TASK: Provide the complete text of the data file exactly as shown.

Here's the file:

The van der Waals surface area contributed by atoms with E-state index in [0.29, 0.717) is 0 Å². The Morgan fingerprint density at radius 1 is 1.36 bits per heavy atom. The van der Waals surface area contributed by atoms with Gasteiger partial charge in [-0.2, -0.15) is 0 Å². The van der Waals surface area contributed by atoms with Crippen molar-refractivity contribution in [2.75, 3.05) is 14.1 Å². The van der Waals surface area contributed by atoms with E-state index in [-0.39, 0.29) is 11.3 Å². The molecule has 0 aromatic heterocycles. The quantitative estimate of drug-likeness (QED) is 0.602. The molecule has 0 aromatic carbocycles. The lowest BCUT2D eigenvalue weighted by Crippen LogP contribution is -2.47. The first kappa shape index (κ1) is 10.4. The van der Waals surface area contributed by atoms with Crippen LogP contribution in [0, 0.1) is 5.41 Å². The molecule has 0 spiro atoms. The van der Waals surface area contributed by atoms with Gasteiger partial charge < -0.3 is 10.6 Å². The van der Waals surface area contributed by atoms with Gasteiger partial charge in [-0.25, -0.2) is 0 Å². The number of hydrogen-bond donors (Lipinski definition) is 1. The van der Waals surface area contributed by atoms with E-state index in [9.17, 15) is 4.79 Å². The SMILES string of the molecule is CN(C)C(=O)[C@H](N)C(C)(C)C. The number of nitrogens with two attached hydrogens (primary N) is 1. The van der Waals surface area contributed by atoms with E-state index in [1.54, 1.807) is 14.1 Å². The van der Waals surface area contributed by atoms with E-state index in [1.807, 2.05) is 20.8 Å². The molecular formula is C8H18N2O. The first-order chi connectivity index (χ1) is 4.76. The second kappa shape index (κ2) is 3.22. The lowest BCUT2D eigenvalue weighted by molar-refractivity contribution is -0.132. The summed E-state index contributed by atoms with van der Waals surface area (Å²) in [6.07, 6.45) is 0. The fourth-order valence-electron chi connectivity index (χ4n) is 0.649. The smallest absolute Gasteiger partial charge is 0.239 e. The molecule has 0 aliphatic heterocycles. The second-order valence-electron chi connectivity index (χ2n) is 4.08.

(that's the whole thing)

The van der Waals surface area contributed by atoms with E-state index in [0.29, 0.717) is 0 Å². The Morgan fingerprint density at radius 1 is 1.36 bits per heavy atom. The van der Waals surface area contributed by atoms with Gasteiger partial charge in [-0.2, -0.15) is 0 Å². The van der Waals surface area contributed by atoms with Crippen molar-refractivity contribution in [2.75, 3.05) is 14.1 Å². The van der Waals surface area contributed by atoms with E-state index in [-0.39, 0.29) is 11.3 Å². The molecule has 0 aromatic heterocycles. The quantitative estimate of drug-likeness (QED) is 0.602. The molecule has 0 aromatic carbocycles. The lowest BCUT2D eigenvalue weighted by Crippen LogP contribution is -2.47. The first kappa shape index (κ1) is 10.4. The van der Waals surface area contributed by atoms with Crippen LogP contribution in [0, 0.1) is 5.41 Å². The molecule has 0 spiro atoms. The van der Waals surface area contributed by atoms with Gasteiger partial charge < -0.3 is 10.6 Å². The van der Waals surface area contributed by atoms with Gasteiger partial charge in [-0.25, -0.2) is 0 Å². The number of hydrogen-bond donors (Lipinski definition) is 1. The van der Waals surface area contributed by atoms with E-state index in [9.17, 15) is 4.79 Å². The SMILES string of the molecule is CN(C)C(=O)[C@H](N)C(C)(C)C. The number of nitrogens with two attached hydrogens (primary N) is 1. The van der Waals surface area contributed by atoms with E-state index in [1.54, 1.807) is 14.1 Å². The van der Waals surface area contributed by atoms with E-state index in [1.807, 2.05) is 20.8 Å². The molecular formula is C8H18N2O. The first-order chi connectivity index (χ1) is 4.76. The second kappa shape index (κ2) is 3.22. The lowest BCUT2D eigenvalue weighted by molar-refractivity contribution is -0.132. The summed E-state index contributed by atoms with van der Waals surface area (Å²) in [6.07, 6.45) is 0. The fourth-order valence-electron chi connectivity index (χ4n) is 0.649. The smallest absolute Gasteiger partial charge is 0.239 e. The molecule has 0 aliphatic heterocycles. The second-order valence-electron chi connectivity index (χ2n) is 4.08.